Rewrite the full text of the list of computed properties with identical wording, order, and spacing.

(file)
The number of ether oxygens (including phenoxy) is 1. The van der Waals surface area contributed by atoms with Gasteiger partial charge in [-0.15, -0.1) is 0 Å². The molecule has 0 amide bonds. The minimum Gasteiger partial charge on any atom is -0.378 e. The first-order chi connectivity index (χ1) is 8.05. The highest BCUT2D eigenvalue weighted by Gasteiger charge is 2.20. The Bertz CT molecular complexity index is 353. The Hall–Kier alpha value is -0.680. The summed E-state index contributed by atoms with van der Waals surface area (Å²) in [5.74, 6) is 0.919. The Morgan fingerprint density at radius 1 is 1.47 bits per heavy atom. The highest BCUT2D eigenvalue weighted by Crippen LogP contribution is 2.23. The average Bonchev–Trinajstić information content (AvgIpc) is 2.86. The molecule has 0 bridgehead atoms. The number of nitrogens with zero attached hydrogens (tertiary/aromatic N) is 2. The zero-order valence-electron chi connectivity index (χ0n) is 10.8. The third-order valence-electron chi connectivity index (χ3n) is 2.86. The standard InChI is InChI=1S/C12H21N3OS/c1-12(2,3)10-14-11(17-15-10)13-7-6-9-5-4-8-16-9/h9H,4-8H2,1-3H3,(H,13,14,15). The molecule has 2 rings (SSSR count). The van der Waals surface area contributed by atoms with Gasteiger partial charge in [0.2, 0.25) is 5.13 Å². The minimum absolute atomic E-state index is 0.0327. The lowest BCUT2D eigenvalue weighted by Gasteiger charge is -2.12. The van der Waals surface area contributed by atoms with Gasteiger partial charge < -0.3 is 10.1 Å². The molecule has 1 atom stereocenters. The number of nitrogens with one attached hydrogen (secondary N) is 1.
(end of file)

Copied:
The number of ether oxygens (including phenoxy) is 1. The van der Waals surface area contributed by atoms with Gasteiger partial charge in [-0.15, -0.1) is 0 Å². The molecule has 0 amide bonds. The minimum Gasteiger partial charge on any atom is -0.378 e. The first-order chi connectivity index (χ1) is 8.05. The highest BCUT2D eigenvalue weighted by Gasteiger charge is 2.20. The Bertz CT molecular complexity index is 353. The Hall–Kier alpha value is -0.680. The summed E-state index contributed by atoms with van der Waals surface area (Å²) in [5.74, 6) is 0.919. The Morgan fingerprint density at radius 1 is 1.47 bits per heavy atom. The highest BCUT2D eigenvalue weighted by Crippen LogP contribution is 2.23. The average Bonchev–Trinajstić information content (AvgIpc) is 2.86. The molecule has 0 bridgehead atoms. The number of nitrogens with zero attached hydrogens (tertiary/aromatic N) is 2. The zero-order valence-electron chi connectivity index (χ0n) is 10.8. The third-order valence-electron chi connectivity index (χ3n) is 2.86. The standard InChI is InChI=1S/C12H21N3OS/c1-12(2,3)10-14-11(17-15-10)13-7-6-9-5-4-8-16-9/h9H,4-8H2,1-3H3,(H,13,14,15). The molecule has 2 rings (SSSR count). The van der Waals surface area contributed by atoms with Gasteiger partial charge in [0.2, 0.25) is 5.13 Å². The minimum absolute atomic E-state index is 0.0327. The lowest BCUT2D eigenvalue weighted by Gasteiger charge is -2.12. The van der Waals surface area contributed by atoms with Gasteiger partial charge < -0.3 is 10.1 Å². The molecule has 1 atom stereocenters. The number of nitrogens with one attached hydrogen (secondary N) is 1.